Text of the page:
Wednesday, March 24, 2021

What is the best time of year to plant Kale?

                                          



                                        



                                               What is the best time 
                                               of year to plant Kale?


If you are growing kale in pots or containers, you can plant kale any time of the year. However, when planting kale outdoors, consider the time to harvest, the likely temperature during that period, and whether you are planting seeds or transplanting plants. I will post another blog later on starting kale from seeds. If you can't wait for the article please email me your questions.

Best Temperatures for Growing Kale.

Kale is a cool-season crop, so you can direct sow in the early spring (Mid March through April for Western NC).
 I prefer to start indoors and set out larger plants when the time comes to transplant. That way, I can harvest sooner once the gardening season begins. Plant indoors 3-5 weeks before the last frost date.

Broccoli on Mar 24 - Apr 7 Cauliflower on Mar 24 - Apr 7 Collards Mar 24 - Apr 7 Kale Mar 24 - Apr 7 Mustard Mar 24 - Apr 7 spinach Mar 24 - Apr 7

As a cool-weather crop, kale grows best in the spring and fall (Aug for Western NC) and in locations where it can receive plenty of sunlight. 
Kale planted in the Fall will overwinter which means it will grow and you can harvest even in the snow right here in Western NC.
Collards growing in the snow. photo courtesy of NC State Extention  This link opens in a new window. Please return to this blog.



If you are going to plant kale for a spring harvest, direct sow the seeds in the garden about two weeks before the last frost in your area. The seeds will germinate in soil temperatures as low as 40 degrees Fahrenheit. You can start seeds indoors a bit earlier than direct sown seeds.


I have started kale in one area and thinned the seedlings into another main growing space. This thinning will give me the opportunity to select the strongest seedlings. Then there are planted about 6 inches apart from each other in a "chicken wire" pattern. This allows the leaves to grow right next to the neighboring plant and will shade out any weeds that want to grow under them.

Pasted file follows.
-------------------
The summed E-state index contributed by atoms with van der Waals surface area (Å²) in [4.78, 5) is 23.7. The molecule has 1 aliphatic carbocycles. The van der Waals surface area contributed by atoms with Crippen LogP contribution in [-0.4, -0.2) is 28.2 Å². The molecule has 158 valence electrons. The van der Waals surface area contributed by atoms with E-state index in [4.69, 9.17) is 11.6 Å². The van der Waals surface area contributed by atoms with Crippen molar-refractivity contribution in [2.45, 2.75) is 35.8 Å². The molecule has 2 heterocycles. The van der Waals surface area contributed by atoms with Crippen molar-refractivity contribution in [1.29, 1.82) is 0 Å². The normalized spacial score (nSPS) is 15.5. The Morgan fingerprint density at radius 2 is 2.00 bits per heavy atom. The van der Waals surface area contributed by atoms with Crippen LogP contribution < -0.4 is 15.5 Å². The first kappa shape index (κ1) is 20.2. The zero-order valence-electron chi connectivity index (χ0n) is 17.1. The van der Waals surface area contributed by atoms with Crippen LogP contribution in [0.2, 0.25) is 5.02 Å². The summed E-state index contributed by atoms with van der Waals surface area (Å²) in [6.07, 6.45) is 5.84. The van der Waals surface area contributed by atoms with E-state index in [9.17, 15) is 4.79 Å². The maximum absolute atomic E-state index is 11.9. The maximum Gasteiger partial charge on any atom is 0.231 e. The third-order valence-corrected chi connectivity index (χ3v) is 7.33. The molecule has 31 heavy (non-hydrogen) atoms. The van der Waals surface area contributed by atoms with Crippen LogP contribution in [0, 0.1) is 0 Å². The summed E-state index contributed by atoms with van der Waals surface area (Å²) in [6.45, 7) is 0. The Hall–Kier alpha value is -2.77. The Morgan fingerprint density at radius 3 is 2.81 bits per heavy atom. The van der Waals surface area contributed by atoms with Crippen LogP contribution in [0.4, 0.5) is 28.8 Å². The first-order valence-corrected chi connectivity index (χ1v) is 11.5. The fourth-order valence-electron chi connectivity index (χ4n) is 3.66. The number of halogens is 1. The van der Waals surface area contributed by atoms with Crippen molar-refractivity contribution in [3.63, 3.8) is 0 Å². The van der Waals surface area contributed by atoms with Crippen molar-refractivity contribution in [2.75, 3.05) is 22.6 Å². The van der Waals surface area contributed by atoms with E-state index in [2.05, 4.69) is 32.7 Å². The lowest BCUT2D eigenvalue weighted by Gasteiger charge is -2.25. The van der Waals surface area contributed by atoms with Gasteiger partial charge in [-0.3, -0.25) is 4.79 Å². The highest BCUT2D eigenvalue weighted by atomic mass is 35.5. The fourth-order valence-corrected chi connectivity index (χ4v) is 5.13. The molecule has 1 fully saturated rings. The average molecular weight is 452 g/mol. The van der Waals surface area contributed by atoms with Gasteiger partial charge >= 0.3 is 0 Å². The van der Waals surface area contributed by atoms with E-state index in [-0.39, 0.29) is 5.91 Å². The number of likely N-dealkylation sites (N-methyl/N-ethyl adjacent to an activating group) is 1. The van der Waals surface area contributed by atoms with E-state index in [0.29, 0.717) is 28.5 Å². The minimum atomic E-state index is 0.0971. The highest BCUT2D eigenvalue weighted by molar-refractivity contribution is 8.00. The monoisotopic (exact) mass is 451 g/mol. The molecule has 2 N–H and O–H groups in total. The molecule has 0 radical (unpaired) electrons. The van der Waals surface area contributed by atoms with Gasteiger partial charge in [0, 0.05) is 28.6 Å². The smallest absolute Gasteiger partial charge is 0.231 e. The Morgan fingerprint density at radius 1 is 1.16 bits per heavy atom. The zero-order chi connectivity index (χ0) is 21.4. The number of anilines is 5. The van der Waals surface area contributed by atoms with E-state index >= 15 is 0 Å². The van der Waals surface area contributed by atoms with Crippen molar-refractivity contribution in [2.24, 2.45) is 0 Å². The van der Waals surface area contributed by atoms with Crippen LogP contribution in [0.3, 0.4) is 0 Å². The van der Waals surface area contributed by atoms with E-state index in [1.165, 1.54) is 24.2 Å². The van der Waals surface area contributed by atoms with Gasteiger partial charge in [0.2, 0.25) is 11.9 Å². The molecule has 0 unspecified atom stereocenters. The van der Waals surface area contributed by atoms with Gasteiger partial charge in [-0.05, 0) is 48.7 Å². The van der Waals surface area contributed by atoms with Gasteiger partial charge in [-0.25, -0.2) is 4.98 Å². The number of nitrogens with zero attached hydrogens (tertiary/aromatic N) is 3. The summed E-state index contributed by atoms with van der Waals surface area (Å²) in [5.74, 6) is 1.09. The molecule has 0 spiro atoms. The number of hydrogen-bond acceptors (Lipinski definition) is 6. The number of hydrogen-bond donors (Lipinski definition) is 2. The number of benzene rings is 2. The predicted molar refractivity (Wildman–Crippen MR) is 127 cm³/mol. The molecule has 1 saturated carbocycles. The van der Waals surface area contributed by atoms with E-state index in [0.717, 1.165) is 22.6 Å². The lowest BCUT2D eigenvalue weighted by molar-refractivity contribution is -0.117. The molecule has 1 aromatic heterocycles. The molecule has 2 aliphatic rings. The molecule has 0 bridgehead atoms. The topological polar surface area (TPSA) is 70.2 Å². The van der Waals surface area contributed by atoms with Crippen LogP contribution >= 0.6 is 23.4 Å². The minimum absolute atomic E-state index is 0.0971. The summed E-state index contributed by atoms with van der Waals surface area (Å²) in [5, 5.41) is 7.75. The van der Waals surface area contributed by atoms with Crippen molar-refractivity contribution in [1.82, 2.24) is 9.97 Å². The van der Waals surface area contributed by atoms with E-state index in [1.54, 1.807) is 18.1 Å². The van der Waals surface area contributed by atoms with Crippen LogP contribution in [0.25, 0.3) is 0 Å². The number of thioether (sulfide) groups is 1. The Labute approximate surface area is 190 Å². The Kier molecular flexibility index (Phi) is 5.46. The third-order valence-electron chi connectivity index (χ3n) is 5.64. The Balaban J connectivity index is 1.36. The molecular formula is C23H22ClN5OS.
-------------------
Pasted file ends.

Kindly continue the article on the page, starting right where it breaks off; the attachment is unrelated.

Some types of kale will grow year-round but most of the time you get only one season before the plants start to bolt (go to seed).

Once the plants start to bolt the leaves become bitter and you either need to pull the plants up and compost them, or allow them to continue to go into seed production. The plant that is in seed production tastes bitter because it is no longer producing a food crop and the energy is going into the seed pod, not the leaf. The seed produced will be good for planting if your original seed was heirloom open-pollinated and non-GMO seed. Otherwise, remove all plants that bolt and grow a new crop in that space.


The Scottish Kale shown below was transplanted from a seedling bed started directly in the ground and then thinned to the garden bed. This was in the Fall of 2020. Not only dis we can up about 24 pints, but we also eat the greens through the winter, and even now March 23rd, 2021 we still are eating and canning.  

This not only has been very productive, but it has also been very nutritious for the family, too.
When seedlings are planted 6 or 7 inches apart from each other they grow tight and produce shade. This shade prevents most weed seeds to germinate and reduces your weed growth.  

The other benefit of Fall/Winter and Spring crops are the absence of the white butterfly and the pesky green worms.  They will wreak havoc on the cole family of greens.  Almost as bad as slugs if not more so. For this reason, Fall is the best time for the cole crops. 
This is a photo of collards but kale is similar. Harvest from more than one plant allows airflow and reduces disease problems.

The small holes on collard leaves are caused by slugs that come out at night.














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